Article Abstract

An audit of mortality by using ECMO specific scores and APACHE II scoring system in patients receiving extracorporeal membrane oxygenation in a tertiary intensive care unit in Hong Kong

Authors: Wai Tsan Ng, Lowell Ling, Gavin M. Joynt, Kai Man Chan

Abstract

Background: Outcomes of patients receiving extracorporeal membrane oxygenation (ECMO) therapies risk-adjusted by ECMO specific scores have rarely been reported. Our primary aim was to determine the risk adjusted outcome of these patients by the use of RESP, SAVE and APACHE II scores. The differences in predicted mortality between these scoring systems were analyzed.
Methods: This is a single-center retrospective study reviewing 62 patients who received venous-venous ECMO (VV-ECMO) and venous-arterial ECMO (VA-ECMO) between 2009 and 2017 in a tertiary ICU. Demographic, clinical, laboratory, imaging data were analyzed. Primary outcome measures were the crude mortality and standardized mortality ratio (SMR), expressed as observed mortality divided by expected mortality predicted from RESP, SAVE and APACHE II scores, respectively. We also examined the difference in predicted mortality derived from RESP, SAVE, and APACHE II by using Bland Altman plots.
Results: Twenty and Forty-two patients received VV-ECMO (20 runs) and VA-ECMO (43 runs) respectively. For VV-ECMO, the mean RESP was 0.6 [standard deviation (SD) 4.86] with RESP-SMR of 1.16 [95% confidence interval (95% CI) =0.44–1.88]. For VA-ECMO, the mean SAVE score was −7.8 (SD 5.6), with SAVE-SMR of 0.69 (95% CI =0.39–0.98). In the Bland Altman plot for VA ECMO, mean difference in predicted mortality between SAVE and APACHE II was 17.6% (95% CI: 7.6% to 27.6%, P<0.0001), with 95% limit of agreement of −30.2% to 65.5% and beta coefficient of −1.04. APACHE II predicted mortality for VA-ECMO was lower than that for SAVE until it crossed SAVE prediction at about 80% mortality. After this point, it becomes progressively higher than that for SAVE.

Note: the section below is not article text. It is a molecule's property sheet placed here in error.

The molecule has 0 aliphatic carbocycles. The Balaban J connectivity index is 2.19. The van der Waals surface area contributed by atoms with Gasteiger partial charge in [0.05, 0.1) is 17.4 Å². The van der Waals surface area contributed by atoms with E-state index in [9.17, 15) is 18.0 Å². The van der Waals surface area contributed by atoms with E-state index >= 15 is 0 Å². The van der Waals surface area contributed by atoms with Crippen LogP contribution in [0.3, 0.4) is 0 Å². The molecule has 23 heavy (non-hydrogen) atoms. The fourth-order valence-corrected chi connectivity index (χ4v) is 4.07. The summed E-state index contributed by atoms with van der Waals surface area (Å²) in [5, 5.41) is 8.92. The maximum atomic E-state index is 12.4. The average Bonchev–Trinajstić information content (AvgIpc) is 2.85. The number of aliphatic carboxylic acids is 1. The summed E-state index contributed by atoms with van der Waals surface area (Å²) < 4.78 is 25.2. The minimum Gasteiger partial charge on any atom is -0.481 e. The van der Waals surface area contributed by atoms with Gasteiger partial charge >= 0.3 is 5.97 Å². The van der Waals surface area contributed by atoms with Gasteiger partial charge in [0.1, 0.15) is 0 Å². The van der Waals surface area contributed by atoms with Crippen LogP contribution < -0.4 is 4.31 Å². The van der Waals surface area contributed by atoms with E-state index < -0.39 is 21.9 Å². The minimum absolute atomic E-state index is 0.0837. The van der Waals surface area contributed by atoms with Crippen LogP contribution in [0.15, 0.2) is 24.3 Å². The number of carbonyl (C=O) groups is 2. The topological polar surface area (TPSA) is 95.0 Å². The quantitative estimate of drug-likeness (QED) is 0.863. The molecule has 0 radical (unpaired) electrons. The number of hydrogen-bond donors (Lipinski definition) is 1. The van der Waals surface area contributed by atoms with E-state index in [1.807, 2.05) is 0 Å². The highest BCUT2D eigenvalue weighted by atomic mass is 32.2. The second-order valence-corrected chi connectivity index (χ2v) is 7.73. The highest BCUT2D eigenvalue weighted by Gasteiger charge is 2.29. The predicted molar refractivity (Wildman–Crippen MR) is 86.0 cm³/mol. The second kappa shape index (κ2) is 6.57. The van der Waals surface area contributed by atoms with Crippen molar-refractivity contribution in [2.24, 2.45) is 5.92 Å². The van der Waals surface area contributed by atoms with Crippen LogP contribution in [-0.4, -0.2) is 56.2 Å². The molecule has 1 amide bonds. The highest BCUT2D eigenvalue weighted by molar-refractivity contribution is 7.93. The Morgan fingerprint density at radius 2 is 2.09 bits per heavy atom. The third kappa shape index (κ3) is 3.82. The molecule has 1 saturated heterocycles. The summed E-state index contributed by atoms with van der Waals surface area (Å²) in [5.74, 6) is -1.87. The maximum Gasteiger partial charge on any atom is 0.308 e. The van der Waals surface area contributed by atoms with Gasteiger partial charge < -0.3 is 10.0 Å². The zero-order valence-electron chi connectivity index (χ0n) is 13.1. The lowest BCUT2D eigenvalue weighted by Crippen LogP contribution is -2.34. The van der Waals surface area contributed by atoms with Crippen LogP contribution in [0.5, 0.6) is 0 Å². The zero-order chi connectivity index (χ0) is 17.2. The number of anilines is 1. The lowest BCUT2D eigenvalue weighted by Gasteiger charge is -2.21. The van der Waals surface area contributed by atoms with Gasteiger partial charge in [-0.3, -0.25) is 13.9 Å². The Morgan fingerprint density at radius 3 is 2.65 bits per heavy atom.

Conclusions: The mortality outcome of our patients on VV-ECMO and VA-ECMO compares favorably with predicted mortality based on RESP and SAVE, respectively. In our cohort of patients receiving VA ECMO, APACHE II tends to underestimate mortality in lower risk patients, and overestimate the mortality in patients at high risk of death.

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